Hi All, the report for Southport from last Saturday.
Location: Southport, Queensland
Vessel: 37 ft Steber monohull MV Grinner.
Crew: Darren Shringles (skipper)
Pax: Paul Walbridge (leader & organiser), Stuart Pickering, Rob Morris,
Dave Stewart, Brian Russell, Andrew Sutherland, Paul Brooks, Ron
Broomham, Colin Reid, Jim Sneddon, Rod Gardner, Glen Pacey, Nicolas
Rakotopare, Rachael Mebberson, Judy Leitch.
A high just east of Tasmania, with a ridge along the east coast of
Queensland brought SE-ESE winds to the SEQ coastline. Light winds to 10
knots ESE early on rising to 15-20 knots ESE by late morning. Squally
showers along the coast with heavy cloud early, clearing as the day
progressed out wide, with light, high cloud, visibility very good.
Maximum air temp. 28* C, barometer 1016 hPa.
On leaving the Seaway, light seas on a moderate swell, rising to 1
metre sea on up to 2 metre SE swell out wide. Sea-surface temps. 24.7* C
at the Seaway, 27.1* C at the Shelf-break and 28.2* C at the widest
point. EAC running at 2.5 knots out wide.
Left the Seaway at 0550 hrs and headed for the Riviera grounds, approx.
26 nautical miles ENE of Southport. Crossed the Shelf-break at around
0830 hrs and reached the final drift point at 0920 hrs. Drifted slowly
ESE for the next three hours and started the journey back at 1220 hrs,
heading back up the slick a short way to check for anything new. Then
heading back with a following sea at a good clip, arriving back at the
Seaway at 1430 hrs. Duration of trip 8 hrs 40 mins.
On leaving the Seaway there was little trawler activity with just 3
encountered in the first half an hour and little of note really save for
record numbers of Little Black Cormorants, a few Wedge-tailed
Shearwaters and a couple of Fluttering Shearwaters. At 0635 hrs about
5n.m. offshore we encountered a lone Fluttering Shearwater just loafing
on the water and decided to turn around in the hope of at least getting
some close flight shots. As we approached to within about 30 metres, it
took off but headed directly for us and landed about 8 metres away and
began to swim right to the back of the vessel, whereupon it shoved its
head under the water and began peering under the vessel, moving its head
from side to side. I have witnessed this before with another Fluttering
Shearwater and they are merely looking for small baitfish sheltering
from predators. Needless to say we had to advance several metres
forward, to get our photographs and it would then repeat the approach
but I think everyone eventually got plenty of fine pics.
We kept heading east with just a few Wedge-tailed Shearwaters appearing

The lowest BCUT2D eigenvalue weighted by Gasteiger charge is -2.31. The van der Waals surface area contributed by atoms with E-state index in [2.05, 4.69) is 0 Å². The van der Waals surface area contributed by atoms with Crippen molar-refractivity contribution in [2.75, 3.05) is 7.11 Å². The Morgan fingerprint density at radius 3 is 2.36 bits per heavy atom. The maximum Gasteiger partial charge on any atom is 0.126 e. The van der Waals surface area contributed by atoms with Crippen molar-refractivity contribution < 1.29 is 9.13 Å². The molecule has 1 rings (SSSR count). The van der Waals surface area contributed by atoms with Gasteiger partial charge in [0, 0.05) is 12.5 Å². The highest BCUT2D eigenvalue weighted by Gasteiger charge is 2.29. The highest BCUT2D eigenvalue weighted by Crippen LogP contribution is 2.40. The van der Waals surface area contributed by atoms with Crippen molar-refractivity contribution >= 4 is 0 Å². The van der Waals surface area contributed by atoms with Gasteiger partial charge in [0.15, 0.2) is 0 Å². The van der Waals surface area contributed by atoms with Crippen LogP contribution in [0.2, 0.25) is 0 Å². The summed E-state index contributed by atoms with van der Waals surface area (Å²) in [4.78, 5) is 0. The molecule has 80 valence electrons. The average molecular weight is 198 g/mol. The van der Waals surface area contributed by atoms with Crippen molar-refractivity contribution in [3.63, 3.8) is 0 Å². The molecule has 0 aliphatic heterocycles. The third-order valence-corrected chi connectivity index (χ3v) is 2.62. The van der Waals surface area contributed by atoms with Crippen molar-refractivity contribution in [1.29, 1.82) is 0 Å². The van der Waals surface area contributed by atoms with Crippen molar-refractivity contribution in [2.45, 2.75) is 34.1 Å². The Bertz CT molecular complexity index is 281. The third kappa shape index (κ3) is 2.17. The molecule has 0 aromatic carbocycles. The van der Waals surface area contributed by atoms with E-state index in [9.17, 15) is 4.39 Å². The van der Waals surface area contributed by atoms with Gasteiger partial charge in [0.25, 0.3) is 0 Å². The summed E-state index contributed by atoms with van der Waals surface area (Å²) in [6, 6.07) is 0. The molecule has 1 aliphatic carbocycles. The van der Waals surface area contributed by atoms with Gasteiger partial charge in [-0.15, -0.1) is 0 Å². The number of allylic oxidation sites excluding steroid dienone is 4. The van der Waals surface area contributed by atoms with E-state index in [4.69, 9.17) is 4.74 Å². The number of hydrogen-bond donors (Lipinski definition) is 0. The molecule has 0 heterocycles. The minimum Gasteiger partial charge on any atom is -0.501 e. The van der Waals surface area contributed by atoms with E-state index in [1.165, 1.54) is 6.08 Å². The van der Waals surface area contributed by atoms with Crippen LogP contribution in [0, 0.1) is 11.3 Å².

here and there foraging and lowered the berley bag astern, at the
customary 50 fathom mark, almost immediately attracting several
Wedge-tailed Shearwaters. At 0900 hrs the first Tahiti Petrel of the day
put in an appearance but was a flyby and just 10 minutes later the
first Great-winged Petrel appeared astern. Shortly afterward we reached
the drift point at the Rivieras and were immediately joined by a couple
of Great-winged Petrels and up to a dozen Wedge-tailed Shearwaters and 3
Flesh-footed Shearwaters. Over the next 40 minutes these were joined by
a Sooty Tern more Wedge-tailed Shearwaters, and a couple of Tahiti
By 1000 hrs up to 3 Tahiti Petrels were around the vessel with up to 6
Flesh-footed Shearwaters but the numbers of Wedge-tailed Shearwaters had
risen to about 80 and this was the dominant species of the day. Shortly
after at 1010 hrs the first Frigatebird arrived and approached quite
closely before drifting off high up. It was Southports 2nd Great
Frigatebird record and according to Carter & James from subsequent
perusal of photographs, a 3rd/4th year male. At 1035 hrs the first of
two White-necked Petrels arrived and put in several passes before
*floating* off down the slick, to be followed at 1110 hrs by a
second bird with photographs clearly showing a different underwing
pattern and this bird was far more accommodating for the photographers
on board, surely one of the oceans most photogenic tubenoses. At 1120
hrs the second Frigatebird of the day appeared briefly, high up from the
north which quickly disappeared, an adult female Lesser Frigatebird.
By now numbers of Flesh-footed Shearwater and Great-winged and Tahiti
Petrel had risen and we began to notice something in particular with the
Tahiti Petrel behaviour. At least two of the birds were making repeated
landings right at the rear of the vessel and diving right into the other
birds from behind with highly aggressive behaviour, driving Great-winged
Petrels Flesh-footed and Wedge-tailed Shearwaters off the food. Of
particular note was their aggression call, quite unlike the high pitch
piping of the Great-winged Petrel and deeper, more guttural than the
squeals of the Flesh-footed Shearwaters, a loud *eeeyaaah*, almost
Silver Gull like and quite unlike the *whistles* noted from their
breeding grounds.. I need to make an effort to record this vocalisation,
as I can find no record of it!
On heading back for home at 1220 hrs, little followed the vessel and
nothing recorded until 1325 hrs when a group of 4 Fluttering Shearwaters
passed by the vessel, followed by a Pomarine Jaeger just 5 minutes later
and another Pomarine Jaeger just 5 minutes after that. At 1350 hrs a
lone Hutton*s Shearwater put in an appearance , followed by a few
minutes later by the first Arctic Jaeger for the year, after that just a
few Wedge-tailed Shearwaters sighted before the Seaway loomed ahead.
Wedge-tailed Shearwater * 176 (80)
Flesh-footed Shearwater * 19 (6)
Fluttering Shearwater * 6 (4)
Hutton*s Shearwater * 1
Tahiti Petrel * 24 (4)
Great-winged Petrel * 18 (4) all P.m. gouldi
White-necked Petrel * 2 (1)
Lesser Frigatebird * 1
Great Frigatebird * 1
Little Black Cormorant * 25 (24)
Pied Cormorant * 1
Pomarine Jaeger * 2 (1)
Arctic Jaeger * 1
Sooty Tern * 2 (1)
Crested Tern * 52 (30)
Silver Gull * 12
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